Naga activist fights for right to Indian citizenship
On March 10 the Delhi High Court issued notice related to a court case to restore Luingam Luithui and his wife Peingamla Luithui as Indian citizens.
The notice issued was addressed to the Ministry of Home Affairs, Ministry of External Affairs and the Indian High Commission at Ottawa in Canada. In the four weeks that the Delhi High Court has given the ministries to respond, they will have to argue whether citizenship can be granted to the activist and justify the stand on citizenship rules and may also face questions of why Luingam Luithui was not granted a visa despite the fact that a “look-out circular” in his name had been withdrawn in 2011.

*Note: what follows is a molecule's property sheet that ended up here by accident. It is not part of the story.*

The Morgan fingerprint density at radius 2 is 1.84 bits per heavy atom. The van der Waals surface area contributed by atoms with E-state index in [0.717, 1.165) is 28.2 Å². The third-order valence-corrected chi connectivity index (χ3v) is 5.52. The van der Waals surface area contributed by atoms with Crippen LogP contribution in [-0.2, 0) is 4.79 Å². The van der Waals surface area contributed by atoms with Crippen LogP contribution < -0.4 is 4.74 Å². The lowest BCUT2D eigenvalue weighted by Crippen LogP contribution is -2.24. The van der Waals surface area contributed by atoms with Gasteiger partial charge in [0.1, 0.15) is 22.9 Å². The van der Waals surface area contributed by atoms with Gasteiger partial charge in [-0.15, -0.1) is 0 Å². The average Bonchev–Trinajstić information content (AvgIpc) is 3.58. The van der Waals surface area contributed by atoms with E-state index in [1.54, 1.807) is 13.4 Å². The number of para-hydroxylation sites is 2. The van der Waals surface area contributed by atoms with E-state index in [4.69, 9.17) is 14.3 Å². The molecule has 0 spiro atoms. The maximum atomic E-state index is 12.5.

The High Court issued the notice following a written petition filed by Luingam, his wife Peingamla, and members of the immediate family and clan, demanding the full restoration of the citizenship rights of Mr. Luithui and his wife who are originally from Ukhrul district of Manipur. Luingam Luithui is one of the founders of the Naga People’s Movement for Human Rights (NPMHR). He is also a co-founder of the Asia Indigenous Peoples' Pact (AIPP) and was its first Secretary General for two terms, from 1992 to 2000. During that time he worked in the AIPP Secretariat in Thailand. The Indian Government accused him of being a supporter of the militant Naga resistance group NSCN (Isak-Muivah). While attending a meeting in Canada and applying for additional pages to his passport at the Indian High Commission in Ottawa, Luithui's passport was impounded without explanation. A little earlier the same year, the Indian government refused to issue a new passport to his wife Peingamla, whose passport was stolen in Bangkok. Thus, the Indian government made them stateless and forced them to apply for asylum in Canada. They have lived in Canada as refugees for over a decade before becoming citizens there.